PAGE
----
Soviet Union Table of Contents
The Constitution placed the chairman of the Council of Ministers at the head of government. As such, the chairman acted as the prime minister and therefore was responsible for enacting party decisions and ensuring that their implementation conformed to the intentions of the party leadership. Three party leaders have served concurrently as the chairman of the Council of Ministers. Lenin chaired the Sovnarkom when he was the de facto head of the party. Stalin, who was the party's first general secretary, became chairman during World War II and remained in that position until his death in 1953. In March 1958, Nikita S. Khrushchev, who had been first secretary since 1953 (the title changed to first secretary after Stalin's death and reverted to general secretary in 1966), took over the position of chairman of the Council of Ministers also. After Khrushchev's ouster in 1964, in order to avoid too much concentration of power, the party established a policy that the positions of chairman of the Council of Ministers and first (general) secretary of the party had to be filled by two different persons.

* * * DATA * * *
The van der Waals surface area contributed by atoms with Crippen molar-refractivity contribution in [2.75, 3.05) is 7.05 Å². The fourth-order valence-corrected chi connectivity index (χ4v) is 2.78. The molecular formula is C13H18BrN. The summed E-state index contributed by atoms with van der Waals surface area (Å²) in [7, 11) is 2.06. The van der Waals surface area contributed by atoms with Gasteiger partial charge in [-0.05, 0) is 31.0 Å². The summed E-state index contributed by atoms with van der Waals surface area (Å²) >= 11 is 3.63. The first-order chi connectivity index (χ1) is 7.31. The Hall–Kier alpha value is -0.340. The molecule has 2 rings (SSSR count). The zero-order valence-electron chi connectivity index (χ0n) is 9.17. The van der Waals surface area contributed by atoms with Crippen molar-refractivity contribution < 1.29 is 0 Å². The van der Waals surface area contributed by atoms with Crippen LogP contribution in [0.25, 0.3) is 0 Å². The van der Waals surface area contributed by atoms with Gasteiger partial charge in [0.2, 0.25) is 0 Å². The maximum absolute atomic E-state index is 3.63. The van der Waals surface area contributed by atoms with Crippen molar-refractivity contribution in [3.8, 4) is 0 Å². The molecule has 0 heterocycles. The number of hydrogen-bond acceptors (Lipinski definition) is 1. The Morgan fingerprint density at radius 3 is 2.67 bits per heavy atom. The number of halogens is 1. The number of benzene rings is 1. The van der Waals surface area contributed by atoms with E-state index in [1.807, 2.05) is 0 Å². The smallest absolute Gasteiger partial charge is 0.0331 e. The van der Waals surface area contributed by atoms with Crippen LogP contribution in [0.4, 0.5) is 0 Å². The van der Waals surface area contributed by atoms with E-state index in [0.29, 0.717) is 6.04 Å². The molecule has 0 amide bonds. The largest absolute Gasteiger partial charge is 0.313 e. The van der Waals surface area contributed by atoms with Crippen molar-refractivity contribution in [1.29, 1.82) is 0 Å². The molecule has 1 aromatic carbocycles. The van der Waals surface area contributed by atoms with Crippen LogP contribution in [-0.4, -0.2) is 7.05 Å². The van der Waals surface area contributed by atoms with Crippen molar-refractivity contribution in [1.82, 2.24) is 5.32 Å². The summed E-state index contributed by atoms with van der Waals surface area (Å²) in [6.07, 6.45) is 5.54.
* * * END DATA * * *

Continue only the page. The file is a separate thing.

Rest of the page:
Because of the heavy involvement of the government in economic administration, chairmen of the Council of Ministers since Khrushchev have been experienced industrial administrators rather than political decision makers. Although the chairman occupied a seat on the Politburo and thus had a voice in decision making at the highest level, this official was obliged to defer to other leaders in matters not pertaining to the economy. Thus, the chairman of the Council of Ministers had less power than the general secretary and perhaps less power than party secretaries who were members of the Politburo (see Secretariat , ch. 7).
Data as of May 1989